The One in Which Sophia Whines (Briefly)

The first day of Fall quarter has arrived!

I’ve always been a silly kid who got really excited about class the night before and would pick out nice colored notebooks that matched the mood of the course (this year it’s lime-green for philosophy :D). I’d walk merrily to class, at least ten minutes early to stake out the prized middle seat of the fourth row, and afterwards go home to cheerfully fill up my shiny new planner with paper deadlines and final exam dates. It rarely occurs to me that I’m going to be stressed out most of the quarter until somewhere around the fifth week when I realise my sleep schedule’s all messed up, I haven’t had breakfast for two weeks, and I’ve already gone through a brand-new ballpoint pen from taking so many notes.

Yes, Sophia is an optimist. And she doesn’t get any wiser each time around.

But this time around, I think I already know what horrors await me. Everyone complains about the amount of homework they receive, but I always feel like English majors aren’t allowed to whine about how much reading they have each quarter. “Uhh.. well, this is your major,” people say, like they’ve never lamented about doing math problems or writing lab reports. To a certain extent, I agree; this is how college is so don’t whine, groan, or cry about it. Yet at the same time, sometimes the workload just seems so daunting.

I will try to make this the first and last time I lament about English homework on this blog, but this just seems so crazy that I thought I’d share. Here’s my Fall 2008 reading list for my two English classes (English Literature: 1832 to Present & English Renaissance Drama: 1567 to 1642):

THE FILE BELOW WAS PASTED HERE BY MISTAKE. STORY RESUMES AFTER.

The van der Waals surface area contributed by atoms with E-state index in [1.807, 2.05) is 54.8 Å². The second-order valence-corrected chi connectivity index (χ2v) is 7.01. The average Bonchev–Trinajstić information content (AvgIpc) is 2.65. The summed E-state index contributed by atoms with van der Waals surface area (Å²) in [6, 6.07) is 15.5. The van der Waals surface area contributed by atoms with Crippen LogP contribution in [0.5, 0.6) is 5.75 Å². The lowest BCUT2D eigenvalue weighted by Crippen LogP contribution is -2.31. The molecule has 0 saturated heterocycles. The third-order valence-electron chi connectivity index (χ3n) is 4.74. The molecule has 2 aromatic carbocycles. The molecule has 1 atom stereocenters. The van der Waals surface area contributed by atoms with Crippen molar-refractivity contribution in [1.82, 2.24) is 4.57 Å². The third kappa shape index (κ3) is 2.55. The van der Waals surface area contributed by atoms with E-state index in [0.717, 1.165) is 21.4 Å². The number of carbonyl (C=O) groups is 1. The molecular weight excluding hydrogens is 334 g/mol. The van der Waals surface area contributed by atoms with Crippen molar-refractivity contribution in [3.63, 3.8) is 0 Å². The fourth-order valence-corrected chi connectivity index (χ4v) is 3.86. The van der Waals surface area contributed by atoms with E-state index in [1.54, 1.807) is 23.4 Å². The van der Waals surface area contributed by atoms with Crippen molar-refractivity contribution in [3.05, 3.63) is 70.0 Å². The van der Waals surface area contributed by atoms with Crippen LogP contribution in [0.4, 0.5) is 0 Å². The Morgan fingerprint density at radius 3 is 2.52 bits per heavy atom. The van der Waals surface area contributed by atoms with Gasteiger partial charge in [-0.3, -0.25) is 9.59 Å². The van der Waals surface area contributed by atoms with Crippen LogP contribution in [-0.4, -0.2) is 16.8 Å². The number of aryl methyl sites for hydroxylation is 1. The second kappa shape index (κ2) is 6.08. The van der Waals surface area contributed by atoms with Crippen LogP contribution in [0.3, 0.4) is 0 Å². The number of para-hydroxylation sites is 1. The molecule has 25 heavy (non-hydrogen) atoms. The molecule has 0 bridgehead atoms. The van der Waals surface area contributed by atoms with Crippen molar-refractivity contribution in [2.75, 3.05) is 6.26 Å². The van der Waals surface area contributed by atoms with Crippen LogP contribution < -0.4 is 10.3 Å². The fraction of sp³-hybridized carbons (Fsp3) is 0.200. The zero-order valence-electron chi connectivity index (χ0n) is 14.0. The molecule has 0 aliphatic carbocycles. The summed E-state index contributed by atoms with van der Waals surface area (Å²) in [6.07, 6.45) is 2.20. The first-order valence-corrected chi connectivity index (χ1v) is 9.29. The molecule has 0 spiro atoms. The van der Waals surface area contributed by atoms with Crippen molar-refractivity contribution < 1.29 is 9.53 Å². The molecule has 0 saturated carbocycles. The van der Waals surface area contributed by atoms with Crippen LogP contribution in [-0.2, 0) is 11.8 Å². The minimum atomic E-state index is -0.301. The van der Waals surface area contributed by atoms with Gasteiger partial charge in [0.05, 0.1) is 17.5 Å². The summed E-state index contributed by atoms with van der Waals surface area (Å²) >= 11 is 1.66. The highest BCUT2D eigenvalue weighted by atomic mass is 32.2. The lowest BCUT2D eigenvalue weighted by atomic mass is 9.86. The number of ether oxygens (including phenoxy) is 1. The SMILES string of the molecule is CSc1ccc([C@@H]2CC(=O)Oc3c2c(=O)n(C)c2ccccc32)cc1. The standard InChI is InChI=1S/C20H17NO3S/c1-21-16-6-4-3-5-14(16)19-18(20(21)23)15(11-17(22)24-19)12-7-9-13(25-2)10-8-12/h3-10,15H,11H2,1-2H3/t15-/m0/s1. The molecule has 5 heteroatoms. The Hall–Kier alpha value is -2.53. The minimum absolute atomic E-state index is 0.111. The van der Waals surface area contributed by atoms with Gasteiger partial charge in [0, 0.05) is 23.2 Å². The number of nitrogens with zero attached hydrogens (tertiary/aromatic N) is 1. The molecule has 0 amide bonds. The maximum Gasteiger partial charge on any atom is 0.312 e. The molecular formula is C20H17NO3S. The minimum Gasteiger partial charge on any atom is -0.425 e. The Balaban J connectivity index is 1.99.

• Elizabeth Gaskell, Cranford
  • Alfred Tennyson, In Memoriam
  • Anthony Trollope, Dr. Wortle’s School
  • George Bernard Shaw, Plays
  • The Penguin Book of first World War Poetry
  • Jean Rhys, Good Morning, Midnight
  • Sam Selvon, The Lonely Londoners
  • Joe Orton, The Complete Plays
  • Caryl Churchill, Plays: 2
  • Carol Ann Duffy, Rapture
  • Thomas Kyd, The Spanish Tragedy
  • Christopher Marlowe, Tamburlaine the Great, Part I
  • Christopher Marlowe, Doctor Faustus
  • George Chapman, Bussy D’Ambois
  • Thomas Dekker, The Shoemakers’ Holiday
  • Ben Jonson, Bartholomew Fair
  • Thomas Middleton, The Revenger’s Tragedy
  • Thomas Middleton, A Chaste Maid in Cheapside
  • Thomas Middleton and William Rowley, The Changeling
  • John Webster, The Duchess of Malfi
  • John Ford, Tis Pity She’s a Whore

Sigh. There goes my social life. Well, it’s off to reading, reading, reading! Wish me luck!


Don’t Cut the Small Talk